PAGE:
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How to Introduce a New Cat to Other Pets

We love our feline friends, but we know that they don’t always love our other pets right away. Introducing a new cat to your existing pets is tricky, but it can be made trickier by the unpredictability of cats!

Whether you’re bringing home a new kitten, a rescue cat, or combining homes with pets, we’re here to help make sure the introduction of a new pet into your household goes smoothly!

Before we get started, it’s important to remember that new pets require patience. Introducing new pets to existing pets—and more importantly, getting them to play nicely—can take time. Practice patience whenever working with your animals and be sure to get advice from a professional (veterinarians, licensed dog trainers, etc.) whenever necessary. 

Introducing a new cat to another cat:

1. Before bringing a new cat home, create a separate space for them

You will want to separate your new cat from your existing cat(s) right away so you can have control over their first meeting. Allow your new feline friend to get comfortable in your home with a space of their own. 

This space should contain water, feeding dishes, and a litter box of their own. This is their little retreat for the next couple of days, and their first introduction to your home! 
Make sure that the room has multiple “hiding spots”, just in case the cat gets frightened. Hiding places are important! They may need a place to retreat to when confronted by other cats or when easing into a new household. 

2. Do “the switch”

You should allow the cats to enjoy their space for about 2-3 days. 

Once the animals appear comfortable in their spaces, do “the switch”: move the existing cat(s) into the new cat’s space, and allow the new cat to roam the existing cat’s space. 

Allow the cats to roam the “new” spaces and become familiar with the other cat’s scent. This acclimation process can take place over one day. 

3. The Meeting

Let the cats get familiar by sensing each other through a closed door. You can allow them to paw at each other under the door if they’re being friendly. 

After they seem comfortable with each other’s presence (this could take a few days or even a few weeks – use your best judgement), allow them to meet by opening the door.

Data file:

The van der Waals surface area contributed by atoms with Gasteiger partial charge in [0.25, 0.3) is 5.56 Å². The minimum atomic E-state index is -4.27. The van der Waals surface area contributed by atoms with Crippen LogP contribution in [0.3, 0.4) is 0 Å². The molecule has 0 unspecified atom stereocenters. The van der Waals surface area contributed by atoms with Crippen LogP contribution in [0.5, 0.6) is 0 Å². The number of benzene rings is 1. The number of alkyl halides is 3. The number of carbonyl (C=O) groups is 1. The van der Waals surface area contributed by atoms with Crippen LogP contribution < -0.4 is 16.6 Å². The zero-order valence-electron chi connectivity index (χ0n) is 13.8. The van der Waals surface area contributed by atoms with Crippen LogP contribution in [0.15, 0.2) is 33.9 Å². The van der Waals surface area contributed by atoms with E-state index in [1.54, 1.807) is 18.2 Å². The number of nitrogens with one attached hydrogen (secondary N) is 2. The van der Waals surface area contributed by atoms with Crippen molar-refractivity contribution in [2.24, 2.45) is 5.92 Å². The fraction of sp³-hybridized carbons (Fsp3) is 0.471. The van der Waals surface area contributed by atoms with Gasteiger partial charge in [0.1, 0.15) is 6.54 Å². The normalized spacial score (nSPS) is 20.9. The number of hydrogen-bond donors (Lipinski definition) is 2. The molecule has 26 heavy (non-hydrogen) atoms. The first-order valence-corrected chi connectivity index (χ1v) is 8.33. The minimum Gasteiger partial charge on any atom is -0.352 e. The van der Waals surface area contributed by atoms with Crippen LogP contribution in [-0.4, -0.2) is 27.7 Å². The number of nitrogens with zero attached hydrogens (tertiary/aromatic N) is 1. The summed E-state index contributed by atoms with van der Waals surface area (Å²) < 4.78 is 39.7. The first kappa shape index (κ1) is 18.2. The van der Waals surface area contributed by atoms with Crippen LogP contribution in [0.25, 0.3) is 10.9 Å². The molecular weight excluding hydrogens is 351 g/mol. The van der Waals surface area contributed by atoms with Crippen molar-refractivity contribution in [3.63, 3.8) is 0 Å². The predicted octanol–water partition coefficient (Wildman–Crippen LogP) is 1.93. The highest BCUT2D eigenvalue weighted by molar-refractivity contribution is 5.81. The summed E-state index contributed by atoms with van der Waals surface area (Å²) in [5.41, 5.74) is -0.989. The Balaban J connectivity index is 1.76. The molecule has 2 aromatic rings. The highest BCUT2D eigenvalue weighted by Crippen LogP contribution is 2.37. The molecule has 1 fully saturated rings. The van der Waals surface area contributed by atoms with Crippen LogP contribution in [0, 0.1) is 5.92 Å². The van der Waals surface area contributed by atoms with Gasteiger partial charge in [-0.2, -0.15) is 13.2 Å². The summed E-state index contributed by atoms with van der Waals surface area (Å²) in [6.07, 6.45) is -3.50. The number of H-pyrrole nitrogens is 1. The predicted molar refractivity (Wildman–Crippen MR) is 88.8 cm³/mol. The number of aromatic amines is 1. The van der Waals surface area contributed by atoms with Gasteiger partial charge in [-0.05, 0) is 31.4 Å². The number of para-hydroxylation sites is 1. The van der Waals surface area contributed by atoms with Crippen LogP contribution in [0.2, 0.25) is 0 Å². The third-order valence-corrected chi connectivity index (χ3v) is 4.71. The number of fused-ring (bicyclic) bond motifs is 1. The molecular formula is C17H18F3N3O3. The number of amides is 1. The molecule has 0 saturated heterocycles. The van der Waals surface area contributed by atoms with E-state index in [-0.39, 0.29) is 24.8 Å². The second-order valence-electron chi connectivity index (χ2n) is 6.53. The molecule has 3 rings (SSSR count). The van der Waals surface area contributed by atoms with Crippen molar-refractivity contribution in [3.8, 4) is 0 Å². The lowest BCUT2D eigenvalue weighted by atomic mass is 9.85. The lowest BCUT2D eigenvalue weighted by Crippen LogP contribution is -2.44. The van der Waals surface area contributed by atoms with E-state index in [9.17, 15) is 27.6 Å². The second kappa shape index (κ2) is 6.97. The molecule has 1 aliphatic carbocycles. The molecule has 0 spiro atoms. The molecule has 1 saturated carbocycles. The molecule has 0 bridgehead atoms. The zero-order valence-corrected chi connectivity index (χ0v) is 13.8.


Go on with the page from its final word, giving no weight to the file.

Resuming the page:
It is always a good idea to have treats on-hand for the meeting. Reward the cats with treats throughout the meeting.

If there are any signs of stress, separate the cats again. 

Introducing a new cat to a dog:

“Fighting like cats and dogs” is just a phrase – there are so many instances when cats and dogs get along and happily share a household. 

1. Build them a dog-free zone

You will want to separate your new cat from your dog right away so you can have control over their first meeting, but this dog-free zone also serves as a retreat for your kitty cat in the event that the cat feels threatened or upset by your dog. 

Ensure that this space contains their water bowl, food bowl, and a litter box of their own. Set up some “hiding spots” for your kitty to help them feel extra safe. 

2. Keep them separate

Keep the animals separate for a few days. Allow your cat to get accustomed to their new home. This period away from each other allows the pets to get used to being in the same home together without making contact. 

3. The pre-meeting meeting

Allow the animals to interact with each other on opposite sides of a door. You can feed them near the door to teach them to associate the other with “good” things. 

They might be curious and paw at each other under the door. Allow them to do so if it seems pleasant. 

4. Meet on neutral ground

Facilitate a short meeting in a common area of the house. Perhaps this is your living room. Keep your dog on a leash if necessary and allow the new cat to come and go as they please. 

It is important that you stay calm and collected during the meeting. Try to relax and speak to the animals in a calm matter. It’s also a good idea to keep a few treats on hand for each animal and reward them for good behavior throughout the meeting periods. You can also have lots of toys around for them to entertain themselves.

Continue these brief, controlled meetings (again, on neutral ground) until the animals seem like they’re familiar and content with one another. 

5. Allow them to mingle freely

Let the animals roam but be sure to keep an eye on them. Some people like to let their dog drag their leash throughout the home so you can easily stop them if they get too excited or show any aggression towards the new cat. 

Once the introductions have been made, and your new feline friend is settling in, it’s time to think about pet health insurance to protect them. We’ve got you covered – run a free quote to see rates for your new cat today or call us to chat with one of our licensed agents if you have any questions about pet insurance.